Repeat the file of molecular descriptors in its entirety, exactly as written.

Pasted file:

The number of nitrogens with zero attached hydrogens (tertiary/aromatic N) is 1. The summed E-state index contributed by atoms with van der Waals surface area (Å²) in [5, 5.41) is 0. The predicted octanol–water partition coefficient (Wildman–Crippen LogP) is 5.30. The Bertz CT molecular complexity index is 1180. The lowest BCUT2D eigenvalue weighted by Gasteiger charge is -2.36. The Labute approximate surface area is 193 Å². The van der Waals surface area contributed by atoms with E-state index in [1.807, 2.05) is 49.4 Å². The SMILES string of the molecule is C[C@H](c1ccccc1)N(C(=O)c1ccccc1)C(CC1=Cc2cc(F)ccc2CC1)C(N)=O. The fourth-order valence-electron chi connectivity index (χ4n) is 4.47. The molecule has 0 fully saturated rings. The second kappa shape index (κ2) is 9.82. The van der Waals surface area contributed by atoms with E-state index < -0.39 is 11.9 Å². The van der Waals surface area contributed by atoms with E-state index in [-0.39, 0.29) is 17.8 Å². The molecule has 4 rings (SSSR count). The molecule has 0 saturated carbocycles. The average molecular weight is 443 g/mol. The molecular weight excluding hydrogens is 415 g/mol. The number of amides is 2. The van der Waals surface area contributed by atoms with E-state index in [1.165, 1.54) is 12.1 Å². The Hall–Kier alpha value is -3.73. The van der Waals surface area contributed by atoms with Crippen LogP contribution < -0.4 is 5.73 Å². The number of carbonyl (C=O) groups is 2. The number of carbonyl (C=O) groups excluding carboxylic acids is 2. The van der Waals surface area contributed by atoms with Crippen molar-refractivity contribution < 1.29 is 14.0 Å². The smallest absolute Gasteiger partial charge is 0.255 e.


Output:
The number of nitrogens with zero attached hydrogens (tertiary/aromatic N) is 1. The summed E-state index contributed by atoms with van der Waals surface area (Å²) in [5, 5.41) is 0. The predicted octanol–water partition coefficient (Wildman–Crippen LogP) is 5.30. The Bertz CT molecular complexity index is 1180. The lowest BCUT2D eigenvalue weighted by Gasteiger charge is -2.36. The Labute approximate surface area is 193 Å². The van der Waals surface area contributed by atoms with E-state index in [1.807, 2.05) is 49.4 Å². The SMILES string of the molecule is C[C@H](c1ccccc1)N(C(=O)c1ccccc1)C(CC1=Cc2cc(F)ccc2CC1)C(N)=O. The fourth-order valence-electron chi connectivity index (χ4n) is 4.47. The molecule has 0 fully saturated rings. The second kappa shape index (κ2) is 9.82. The van der Waals surface area contributed by atoms with E-state index < -0.39 is 11.9 Å². The van der Waals surface area contributed by atoms with E-state index in [-0.39, 0.29) is 17.8 Å². The molecule has 4 rings (SSSR count). The molecule has 0 saturated carbocycles. The average molecular weight is 443 g/mol. The molecular weight excluding hydrogens is 415 g/mol. The number of amides is 2. The van der Waals surface area contributed by atoms with E-state index in [1.165, 1.54) is 12.1 Å². The Hall–Kier alpha value is -3.73. The van der Waals surface area contributed by atoms with Crippen LogP contribution < -0.4 is 5.73 Å². The number of carbonyl (C=O) groups is 2. The number of carbonyl (C=O) groups excluding carboxylic acids is 2. The van der Waals surface area contributed by atoms with Crippen molar-refractivity contribution < 1.29 is 14.0 Å². The smallest absolute Gasteiger partial charge is 0.255 e.